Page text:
On the walls of the Isabella Stewart Gardner Museum in Boston, nestled amongst its priceless collection of Durers, Botticellis and Titians, hang 13 empty picture frames. These “gravesites”, as one visiting Bostonian describes them, are a haunting reminder of what’s been lost: three Rembrandts, five Degas, one Manet and The Concert, one of only 34 Vermeer paintings in existence. According to John Wilson, the art journalist and presenter of the recently released documentary, The Billion Dollar Art Hunt, the missing works amount to the biggest theft of property in American history. The Vermeer alone is valued at around $300 million.

The theft took place in the early hours of March, 18th 1990, when the St Patrick’s day celebrations were still in full swing. Two robbers dressed as policemen with stick-on moustaches, gained access to the museum and tied up the two security guards with gaffer tape. The Isabella Gardner Museum is the jewel in Boston’s cultural crown but despite its collection of art and objects from ancient Rome, Medieval Europe, Renaissance Italy and Asia, it was well-known for its appalling security. Not only were the hapless security guards jobbing music students, but there was not one single surveillance camera on site to capture the thieves on video. Instead, room motion sensors recorded their movements as they dismantled frames and cut out canvases. All in all, they spent over one and a half hours in the museum.

Jan Vermeer, The Concert, 1665. Historically located in the Dutch Room at the Isabella Stewart Gardner Museum

Thirty years later, despite an open FBI case and the work of numerous researchers and investigative reporters, no one has been able to find any trace of the missing works. Previous investigations had mainly focused on the Boston Mafia, specifically on the notorious figure of Whitey Bulger, the organised crime boss who died in prison in 2018. Last year however, Charlie Hill, the retired detective for the Metropolitan police’s art and antiques squad, received some startling news. The missing works had been smuggled out of the US and were stashed behind a wall in a safehouse somewhere in Dublin.

Were we finally to get answers to the artworld’s greatest unsolved mystery? Well, not quite. The informant behind the juicy new tip off just happens to be the Irishman Martin (The Viper ) Foley, a career criminal with links to the Irish Republican Army (IRA). Despite his unswaying conviction and the credibility of his (discreditable) background, this deeply questionable individual is also a deeply questionable informant. Missing meetings and at points even dropping off the radar entirely, his elusiveness prompts the increasingly exacerbated John Wilson, to wonder if he does have genuine information about the work, or is he instead just eyeing up the (recently doubled) $10 million in reward money?

The Dutch Room at the Isabella Stewart Gardner Museum in Boston, showing the empty frame of Rembrandt's The Storm on the Sea of Galilee. Image: via the FBI

On the phone from London, Wilson, who also presents BBC Radio 4s’ flagship arts program, Front Row, tells me that despite the controversies surrounding the payment of such rewards, “it is unlikely to work without one. But of course there is a danger that it comes at a cost. Are you also opening the gates to other people who think they can get a pay-out from stealing art?”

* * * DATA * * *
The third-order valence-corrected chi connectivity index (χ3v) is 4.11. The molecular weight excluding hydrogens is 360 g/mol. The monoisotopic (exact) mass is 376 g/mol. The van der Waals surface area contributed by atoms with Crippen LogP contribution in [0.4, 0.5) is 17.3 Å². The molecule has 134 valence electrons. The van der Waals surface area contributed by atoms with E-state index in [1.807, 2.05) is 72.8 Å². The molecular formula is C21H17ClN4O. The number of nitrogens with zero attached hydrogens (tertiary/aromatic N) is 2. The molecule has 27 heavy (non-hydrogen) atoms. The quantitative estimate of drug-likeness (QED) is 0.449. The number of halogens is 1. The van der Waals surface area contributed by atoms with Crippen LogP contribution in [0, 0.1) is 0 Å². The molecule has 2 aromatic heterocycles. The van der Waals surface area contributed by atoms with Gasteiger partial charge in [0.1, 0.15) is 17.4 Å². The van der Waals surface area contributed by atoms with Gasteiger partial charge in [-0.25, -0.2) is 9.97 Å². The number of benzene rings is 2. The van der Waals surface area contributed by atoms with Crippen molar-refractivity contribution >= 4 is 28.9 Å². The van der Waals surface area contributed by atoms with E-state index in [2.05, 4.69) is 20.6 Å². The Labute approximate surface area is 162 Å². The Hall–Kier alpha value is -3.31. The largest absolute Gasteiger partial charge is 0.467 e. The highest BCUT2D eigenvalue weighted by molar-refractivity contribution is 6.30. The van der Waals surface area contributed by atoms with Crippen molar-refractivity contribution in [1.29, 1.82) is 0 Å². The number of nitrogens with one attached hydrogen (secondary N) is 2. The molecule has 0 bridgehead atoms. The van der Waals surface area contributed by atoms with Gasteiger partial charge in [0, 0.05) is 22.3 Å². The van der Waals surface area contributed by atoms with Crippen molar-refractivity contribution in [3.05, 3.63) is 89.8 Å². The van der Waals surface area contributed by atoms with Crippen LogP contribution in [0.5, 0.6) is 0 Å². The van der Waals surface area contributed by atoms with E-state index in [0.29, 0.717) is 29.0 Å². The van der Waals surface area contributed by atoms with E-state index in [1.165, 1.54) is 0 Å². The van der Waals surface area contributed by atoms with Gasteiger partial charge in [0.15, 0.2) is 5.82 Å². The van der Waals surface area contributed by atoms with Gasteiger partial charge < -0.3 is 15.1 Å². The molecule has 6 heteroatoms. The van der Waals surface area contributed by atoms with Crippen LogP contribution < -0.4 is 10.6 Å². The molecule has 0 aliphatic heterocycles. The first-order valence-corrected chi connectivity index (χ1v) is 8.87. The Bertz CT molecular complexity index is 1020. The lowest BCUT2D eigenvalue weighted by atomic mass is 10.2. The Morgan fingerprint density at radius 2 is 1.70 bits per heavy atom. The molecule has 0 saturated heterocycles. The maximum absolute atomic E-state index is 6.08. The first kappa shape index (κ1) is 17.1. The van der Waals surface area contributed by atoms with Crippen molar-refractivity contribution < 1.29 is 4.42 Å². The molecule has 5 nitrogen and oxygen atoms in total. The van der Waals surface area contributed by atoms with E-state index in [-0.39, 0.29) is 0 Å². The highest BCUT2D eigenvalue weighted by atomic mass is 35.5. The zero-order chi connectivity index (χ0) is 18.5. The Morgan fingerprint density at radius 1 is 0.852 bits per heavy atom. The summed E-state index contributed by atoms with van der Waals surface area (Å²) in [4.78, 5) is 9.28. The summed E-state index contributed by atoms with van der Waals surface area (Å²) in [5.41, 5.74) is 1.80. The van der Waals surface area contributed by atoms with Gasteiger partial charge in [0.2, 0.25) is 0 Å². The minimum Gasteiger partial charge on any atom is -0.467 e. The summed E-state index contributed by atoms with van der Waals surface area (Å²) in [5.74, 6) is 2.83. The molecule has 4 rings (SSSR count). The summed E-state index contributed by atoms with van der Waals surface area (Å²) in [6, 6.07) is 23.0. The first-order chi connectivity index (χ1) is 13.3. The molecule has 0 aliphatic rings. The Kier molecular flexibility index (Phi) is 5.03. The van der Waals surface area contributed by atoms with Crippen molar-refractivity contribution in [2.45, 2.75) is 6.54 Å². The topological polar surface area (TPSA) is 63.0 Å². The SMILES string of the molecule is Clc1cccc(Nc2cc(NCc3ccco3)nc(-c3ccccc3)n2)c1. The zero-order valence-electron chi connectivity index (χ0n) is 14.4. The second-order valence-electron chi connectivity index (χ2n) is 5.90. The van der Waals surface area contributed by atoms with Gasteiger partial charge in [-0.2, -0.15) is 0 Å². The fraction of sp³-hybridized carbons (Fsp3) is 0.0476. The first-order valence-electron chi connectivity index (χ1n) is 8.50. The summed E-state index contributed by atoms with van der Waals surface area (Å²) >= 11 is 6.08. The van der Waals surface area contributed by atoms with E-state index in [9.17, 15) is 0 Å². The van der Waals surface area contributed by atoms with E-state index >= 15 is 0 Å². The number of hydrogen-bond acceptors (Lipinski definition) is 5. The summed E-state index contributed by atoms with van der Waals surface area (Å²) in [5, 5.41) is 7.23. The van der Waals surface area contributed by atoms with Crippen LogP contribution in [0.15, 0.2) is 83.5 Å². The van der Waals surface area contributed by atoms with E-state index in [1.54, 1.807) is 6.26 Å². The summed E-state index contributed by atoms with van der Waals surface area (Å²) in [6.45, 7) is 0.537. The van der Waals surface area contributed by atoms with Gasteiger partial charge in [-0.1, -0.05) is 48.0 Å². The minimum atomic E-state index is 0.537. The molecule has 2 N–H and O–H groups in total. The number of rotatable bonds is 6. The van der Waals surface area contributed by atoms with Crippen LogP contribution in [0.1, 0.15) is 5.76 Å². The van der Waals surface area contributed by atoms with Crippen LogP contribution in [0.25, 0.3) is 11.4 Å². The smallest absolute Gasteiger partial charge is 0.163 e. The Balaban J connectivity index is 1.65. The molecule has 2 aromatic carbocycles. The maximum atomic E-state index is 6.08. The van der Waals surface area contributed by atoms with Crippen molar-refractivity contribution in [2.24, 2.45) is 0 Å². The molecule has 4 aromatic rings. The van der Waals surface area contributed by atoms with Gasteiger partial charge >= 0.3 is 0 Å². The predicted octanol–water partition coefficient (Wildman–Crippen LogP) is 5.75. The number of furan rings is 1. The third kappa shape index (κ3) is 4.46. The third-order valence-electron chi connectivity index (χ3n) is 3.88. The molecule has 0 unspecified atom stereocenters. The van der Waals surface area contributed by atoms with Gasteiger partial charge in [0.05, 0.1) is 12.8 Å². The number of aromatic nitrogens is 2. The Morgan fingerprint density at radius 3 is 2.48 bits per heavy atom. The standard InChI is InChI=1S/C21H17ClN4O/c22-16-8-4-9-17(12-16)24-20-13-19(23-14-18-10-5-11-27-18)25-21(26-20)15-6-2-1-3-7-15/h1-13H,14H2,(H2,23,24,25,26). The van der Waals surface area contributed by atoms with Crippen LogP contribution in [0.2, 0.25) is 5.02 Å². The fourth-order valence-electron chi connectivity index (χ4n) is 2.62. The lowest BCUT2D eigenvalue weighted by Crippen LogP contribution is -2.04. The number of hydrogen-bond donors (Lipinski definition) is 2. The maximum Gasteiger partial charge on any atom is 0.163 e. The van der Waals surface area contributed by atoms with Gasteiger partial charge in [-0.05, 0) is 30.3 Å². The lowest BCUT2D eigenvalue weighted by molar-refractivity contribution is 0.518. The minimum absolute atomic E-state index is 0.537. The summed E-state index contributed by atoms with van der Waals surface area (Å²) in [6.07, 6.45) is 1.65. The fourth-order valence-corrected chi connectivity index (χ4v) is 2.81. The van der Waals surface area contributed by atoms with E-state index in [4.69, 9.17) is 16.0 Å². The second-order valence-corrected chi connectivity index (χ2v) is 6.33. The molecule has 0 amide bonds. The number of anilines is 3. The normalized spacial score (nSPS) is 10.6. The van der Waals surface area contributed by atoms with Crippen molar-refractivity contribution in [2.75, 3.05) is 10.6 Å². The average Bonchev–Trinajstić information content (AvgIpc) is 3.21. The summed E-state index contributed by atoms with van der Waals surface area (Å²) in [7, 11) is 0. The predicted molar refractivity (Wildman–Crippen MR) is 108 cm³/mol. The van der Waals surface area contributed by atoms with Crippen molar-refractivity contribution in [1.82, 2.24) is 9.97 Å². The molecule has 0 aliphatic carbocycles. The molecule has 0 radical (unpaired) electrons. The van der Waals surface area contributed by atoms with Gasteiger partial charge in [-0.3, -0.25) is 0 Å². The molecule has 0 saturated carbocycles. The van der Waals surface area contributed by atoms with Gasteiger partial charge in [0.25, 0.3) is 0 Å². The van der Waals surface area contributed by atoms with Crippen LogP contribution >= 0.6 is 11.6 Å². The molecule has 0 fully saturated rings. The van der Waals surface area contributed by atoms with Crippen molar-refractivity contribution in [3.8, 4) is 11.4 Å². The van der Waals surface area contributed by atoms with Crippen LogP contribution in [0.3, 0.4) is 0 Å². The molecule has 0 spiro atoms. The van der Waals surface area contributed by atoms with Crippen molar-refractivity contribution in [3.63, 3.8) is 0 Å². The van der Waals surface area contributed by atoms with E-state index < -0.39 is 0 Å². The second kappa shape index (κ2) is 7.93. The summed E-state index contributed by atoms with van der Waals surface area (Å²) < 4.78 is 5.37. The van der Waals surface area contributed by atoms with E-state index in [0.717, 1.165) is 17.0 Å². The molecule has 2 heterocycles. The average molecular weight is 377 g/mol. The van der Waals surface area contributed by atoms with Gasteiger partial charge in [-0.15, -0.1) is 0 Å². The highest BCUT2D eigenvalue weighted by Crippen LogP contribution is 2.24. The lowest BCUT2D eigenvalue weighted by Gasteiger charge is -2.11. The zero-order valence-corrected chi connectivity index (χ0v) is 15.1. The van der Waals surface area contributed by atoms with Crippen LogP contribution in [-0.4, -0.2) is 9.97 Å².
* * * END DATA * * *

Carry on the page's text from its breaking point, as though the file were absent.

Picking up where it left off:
Undoubtedly, the payment of a reward remains the most likely scenario to get the artworks retrieved safely. Any attempt by a criminal to sell a painting like the Vermeer on the black market, would be highly problematic, not only could it lead to their arrest but they would make them only a tiny fraction of a what it would achieve on a “busy night in Christie’s”. In any case, brokering deals between art thieves and dealers is Charlie Hill’s speciality. During a stellar career the former detective who plays a significant part in the documentary, has managed to retrieve a Goya, a Titian, a Vermeer, and most sensationally Edvard Munch’s The Scream after it was stolen from The National Museum of Art in Norway. His great skill is in getting information by cultivating the bad guys – just so long as there is a bad guy around. After early publicity in Ireland about the negotiations, Foley, who was been shot on five separate occasions, drops out of sight, leaving Wilson and Hill flummoxed and the documentary on a knife-edge.

Rembrandt van Rijn, The Storm on the Sea of Galilee, 1633

“Can you trust the FBI, do you trust the criminals? Even the Police?” Wilson, who has been researching this story for well over a decade, has found out a great deal about the thieves he believes were directly involved in the heist and even hints at a simmering family feud that’s stopping informers like Foley from coming forward. “One thing I would say having made this (documentary), is that I would not trust any of them. I really don’t know who to believe, that’s why it was ultimately very frustrating”. There is a lot more in this story still to come out and Wilson, who remains convinced that the Irish connection is worth pursuing, is not “going to stop looking into it.” Somebody out there “knows something”, and just maybe The Billion Dollar Art Hunt would “nudge a memory or two” and compel them to finally come forward.

  

The Billion Dollar Art Hunt is available to stream on BBC Four

 

 

Duncan Ballantyne-Way